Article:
Helen Scales: As a marine biologist that’s a top question I get and the answer is yes they do, and for marine fish this leads to something peculiar going on inside their stomachs which might have a link with climate change. Well until now scientists have thought that it’s mainly billions of tiny plants called phytoplankton that live in the oceans that are responsible for absorbing huge amounts of the carbon dioxide that us people emit every year. But now it seems that fish might also play an important role in the carbon budgets of the ocean as well.
Chris Smith: What are carbon budgets?
Helen Scales: Okay, so basically we’re talking about carbon that’s partly in the ocean, partly in the atmosphere. It’s a great big system. We release carbon dioxide into the atmosphere. Some of it will get absorbed into the oceans by these phytoplankton and other things as well.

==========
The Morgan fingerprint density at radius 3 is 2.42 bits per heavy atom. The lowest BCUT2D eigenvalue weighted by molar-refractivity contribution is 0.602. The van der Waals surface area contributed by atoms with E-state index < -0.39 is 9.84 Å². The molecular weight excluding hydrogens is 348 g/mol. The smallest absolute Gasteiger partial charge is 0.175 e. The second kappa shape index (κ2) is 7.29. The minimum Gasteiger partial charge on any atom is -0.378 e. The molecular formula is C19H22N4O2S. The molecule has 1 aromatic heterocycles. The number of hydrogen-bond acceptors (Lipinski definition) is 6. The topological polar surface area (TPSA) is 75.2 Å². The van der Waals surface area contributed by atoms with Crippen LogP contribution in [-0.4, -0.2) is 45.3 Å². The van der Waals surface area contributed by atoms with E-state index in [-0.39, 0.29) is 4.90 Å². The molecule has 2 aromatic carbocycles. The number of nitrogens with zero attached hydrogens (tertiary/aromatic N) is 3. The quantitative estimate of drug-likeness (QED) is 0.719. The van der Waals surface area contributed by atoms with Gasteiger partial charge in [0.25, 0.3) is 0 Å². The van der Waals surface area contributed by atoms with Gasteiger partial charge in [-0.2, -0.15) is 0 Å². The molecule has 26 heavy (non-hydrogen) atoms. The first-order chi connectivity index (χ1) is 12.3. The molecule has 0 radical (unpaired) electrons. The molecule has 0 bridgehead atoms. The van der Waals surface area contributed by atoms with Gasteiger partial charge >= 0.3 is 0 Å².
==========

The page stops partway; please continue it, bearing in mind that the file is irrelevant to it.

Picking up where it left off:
Chris Smith: So where do fish fit into this?
Helen Scales: Right, well, this is a study by a group of scientists led by Rod Wilson at University of Exeter here in the UK, and he’s published a paper with his team in this week’s edition of the journal Science, and they’ve revealed that fish could actually produce between 3 per cent and 15 per cent of the carbonate in the ocean.
Chris Smith: It’s the same stuff that builds up in the kettle isn’t it? It’s the scale basically; it’s insoluble forms of carbon.
Helen Scales: It’s an insoluble form of carbon and calcium carbonate usually is what we’re talking about here. Now what happens when fish swallow salty water is that the calcium in that water, it reacts in their stomach with the carbon dioxide that comes out of their blood and it forms calcium carbonate, insoluble calcium carbonate. Now the fish don’t hold on to this calcium carbonate that they produce but they get rid of it in their faeces. And up until now no one’s actually thought about how much those fish are actually contributing to the carbonate in the oceans.
Chris Smith: So this is quite important because it says that rather than just the tiny plants locking away the carbon now we’ve got fish in the equation too.